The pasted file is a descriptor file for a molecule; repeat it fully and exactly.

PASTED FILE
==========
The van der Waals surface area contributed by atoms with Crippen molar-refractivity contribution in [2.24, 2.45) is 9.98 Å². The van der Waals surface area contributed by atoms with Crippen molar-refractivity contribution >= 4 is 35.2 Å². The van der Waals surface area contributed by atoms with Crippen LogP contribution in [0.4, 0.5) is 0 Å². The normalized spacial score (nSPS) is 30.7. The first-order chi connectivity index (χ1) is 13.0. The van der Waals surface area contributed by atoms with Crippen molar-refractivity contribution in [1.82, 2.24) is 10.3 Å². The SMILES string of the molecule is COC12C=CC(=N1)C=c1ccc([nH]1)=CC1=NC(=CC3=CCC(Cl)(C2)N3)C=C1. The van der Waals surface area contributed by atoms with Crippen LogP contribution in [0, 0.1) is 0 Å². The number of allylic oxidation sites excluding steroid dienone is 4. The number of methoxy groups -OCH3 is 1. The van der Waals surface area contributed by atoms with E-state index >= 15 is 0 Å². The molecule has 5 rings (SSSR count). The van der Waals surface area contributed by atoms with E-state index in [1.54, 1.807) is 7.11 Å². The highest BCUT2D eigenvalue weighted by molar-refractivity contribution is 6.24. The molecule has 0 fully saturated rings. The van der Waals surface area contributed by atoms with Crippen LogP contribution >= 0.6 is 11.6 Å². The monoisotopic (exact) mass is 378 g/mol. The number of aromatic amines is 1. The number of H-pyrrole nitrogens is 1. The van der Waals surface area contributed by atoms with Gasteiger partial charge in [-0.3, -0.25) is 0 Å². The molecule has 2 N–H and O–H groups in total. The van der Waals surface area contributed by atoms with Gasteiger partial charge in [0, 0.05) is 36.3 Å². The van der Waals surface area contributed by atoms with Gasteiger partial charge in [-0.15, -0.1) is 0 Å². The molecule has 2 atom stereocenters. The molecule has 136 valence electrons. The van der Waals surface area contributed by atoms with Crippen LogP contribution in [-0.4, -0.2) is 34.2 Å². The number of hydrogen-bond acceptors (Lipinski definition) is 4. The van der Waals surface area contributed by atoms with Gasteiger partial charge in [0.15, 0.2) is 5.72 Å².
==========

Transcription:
The van der Waals surface area contributed by atoms with Crippen molar-refractivity contribution in [2.24, 2.45) is 9.98 Å². The van der Waals surface area contributed by atoms with Crippen molar-refractivity contribution >= 4 is 35.2 Å². The van der Waals surface area contributed by atoms with Crippen LogP contribution in [0.4, 0.5) is 0 Å². The normalized spacial score (nSPS) is 30.7. The first-order chi connectivity index (χ1) is 13.0. The van der Waals surface area contributed by atoms with Crippen molar-refractivity contribution in [1.82, 2.24) is 10.3 Å². The SMILES string of the molecule is COC12C=CC(=N1)C=c1ccc([nH]1)=CC1=NC(=CC3=CCC(Cl)(C2)N3)C=C1. The van der Waals surface area contributed by atoms with Crippen LogP contribution in [0, 0.1) is 0 Å². The number of allylic oxidation sites excluding steroid dienone is 4. The number of methoxy groups -OCH3 is 1. The van der Waals surface area contributed by atoms with E-state index >= 15 is 0 Å². The molecule has 5 rings (SSSR count). The van der Waals surface area contributed by atoms with E-state index in [1.54, 1.807) is 7.11 Å². The highest BCUT2D eigenvalue weighted by molar-refractivity contribution is 6.24. The molecule has 0 fully saturated rings. The van der Waals surface area contributed by atoms with Crippen LogP contribution >= 0.6 is 11.6 Å². The monoisotopic (exact) mass is 378 g/mol. The number of aromatic amines is 1. The number of H-pyrrole nitrogens is 1. The van der Waals surface area contributed by atoms with Gasteiger partial charge in [-0.3, -0.25) is 0 Å². The molecule has 2 N–H and O–H groups in total. The van der Waals surface area contributed by atoms with Gasteiger partial charge in [0, 0.05) is 36.3 Å². The van der Waals surface area contributed by atoms with Gasteiger partial charge in [-0.15, -0.1) is 0 Å². The molecule has 2 atom stereocenters. The molecule has 136 valence electrons. The van der Waals surface area contributed by atoms with Crippen LogP contribution in [-0.4, -0.2) is 34.2 Å². The number of hydrogen-bond acceptors (Lipinski definition) is 4. The van der Waals surface area contributed by atoms with Gasteiger partial charge in [0.15, 0.2) is 5.72 Å².